#1 Best Overall (tied)

Details

  • Weight: 4.9 oz
  • Ideal Pocket: Mid to mid/high
  • Stiffness: Best in class
  • # String Holes: Average
  • Year Released: 2020

The recently-released STX Stallion Omega ties the Tactik 2.0 as the best lacrosse head for middies.

It has the best stiffness-to-weight ratio of any STX head ever created thanks to the Omega plastic. It is also super durable and won't lose its stiffness over time.

It has STX's Speed Scoop which is loved by many players. It's great for ground balls but also has a slight lip the covers the top string holes so they don't interfere when you're scooping.

The Stallion Omega has a great face shape as well. It has a narrow pinch on the bottom half of the head and gradually opens up towards the scoop.

Though it only has an average amount of stringing holes, they're placed well and you shouldn't have any trouble getting your ideal pocket in it. It also has Innerlock technology that makes stringing on the inside rail easier and more secure.

The biggest downside of the Stallion Omega is that it costs more than most heads on the market. It should last you much longer than the average head, however, so the extra cost may be worth it over time.

Pros

Cons

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3) Maverik Kinetik 2.0

Best for: Outside Shooters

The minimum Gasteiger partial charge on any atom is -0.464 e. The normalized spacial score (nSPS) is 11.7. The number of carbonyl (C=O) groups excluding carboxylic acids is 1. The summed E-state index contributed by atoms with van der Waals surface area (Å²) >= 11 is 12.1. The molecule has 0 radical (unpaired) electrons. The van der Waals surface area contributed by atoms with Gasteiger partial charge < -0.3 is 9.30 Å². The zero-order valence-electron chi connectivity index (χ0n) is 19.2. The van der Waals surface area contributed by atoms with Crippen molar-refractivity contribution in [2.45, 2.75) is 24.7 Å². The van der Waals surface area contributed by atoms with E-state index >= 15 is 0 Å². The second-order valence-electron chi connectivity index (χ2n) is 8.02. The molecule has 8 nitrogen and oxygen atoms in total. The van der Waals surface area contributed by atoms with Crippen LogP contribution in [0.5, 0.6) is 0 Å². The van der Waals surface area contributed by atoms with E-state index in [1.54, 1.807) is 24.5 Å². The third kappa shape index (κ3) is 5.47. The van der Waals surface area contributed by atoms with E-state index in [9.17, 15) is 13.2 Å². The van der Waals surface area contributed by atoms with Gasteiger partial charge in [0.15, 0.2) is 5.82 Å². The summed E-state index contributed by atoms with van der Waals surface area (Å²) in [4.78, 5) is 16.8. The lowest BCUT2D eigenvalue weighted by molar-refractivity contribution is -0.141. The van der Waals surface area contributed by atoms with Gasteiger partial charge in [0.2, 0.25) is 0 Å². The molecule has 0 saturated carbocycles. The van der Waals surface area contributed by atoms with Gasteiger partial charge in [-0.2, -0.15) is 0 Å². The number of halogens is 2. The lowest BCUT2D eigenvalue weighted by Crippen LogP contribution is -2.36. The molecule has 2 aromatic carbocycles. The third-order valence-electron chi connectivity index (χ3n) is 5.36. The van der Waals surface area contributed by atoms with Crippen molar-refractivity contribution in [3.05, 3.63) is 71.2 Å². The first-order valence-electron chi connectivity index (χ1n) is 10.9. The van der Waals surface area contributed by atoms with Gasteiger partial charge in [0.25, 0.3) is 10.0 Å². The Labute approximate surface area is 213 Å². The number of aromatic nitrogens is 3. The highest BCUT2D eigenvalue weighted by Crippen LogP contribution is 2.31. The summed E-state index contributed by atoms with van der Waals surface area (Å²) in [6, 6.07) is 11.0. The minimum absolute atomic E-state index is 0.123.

Details

  • Weight: <4.8 oz
  • Ideal Pocket: Mid/high to high
  • Stiffness: Average
  • # String Holes: Average
  • Year Released: 2020

If you are an outside shooter that prefers high pockets, the Maverik Kinetik 2.0 may just be your best option. When I'm not facing off, it's my preferred head of choice.

The first thing you'll notice is that it has a very unique shape. It has a tight pinch throughout most of the head and an aggressive flare towards the scoop. The scoop is still just over the minimum of 6 inches, though, so even that is narrow compared to competitors.

The Kinetik 2.0 has a gradual offset until about 3/4 of the way up the head where it cants back forward at a sharp angle—part of which makes it so great for outside shots. 

Compared to the original Maverik Kinetik, the 2.0 has a more rounded scoop, a slightly tighter face shape, and is easier to string.

Overall, this is a great improvement on the original Kinetik which was one of the most popular heads over the past few years.

Pros

Cons

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4) STX Hyper Power

Best for: Whip & Accuracy

Drip Level: 4.9/5

STX Hyper Power

Details

  • Ideal Pocket: Mid to mid/high
  • Stiffness: Above-average
  • # String Holes: Average
  • Year Released: 2021

The newly released STX Hyper Power is next up on our list of the best midfield lacrosse heads.

If you are a fan of the Proton Power, Super Power, or Ultra Power, then you'll love the Hyper Power—the next head in that series.

Like the Ultra Power, the Hyper Power features the Power Ramp geometry that has a more-traditional offset towards the throat but comes back forward towards the scoop, helping increase power.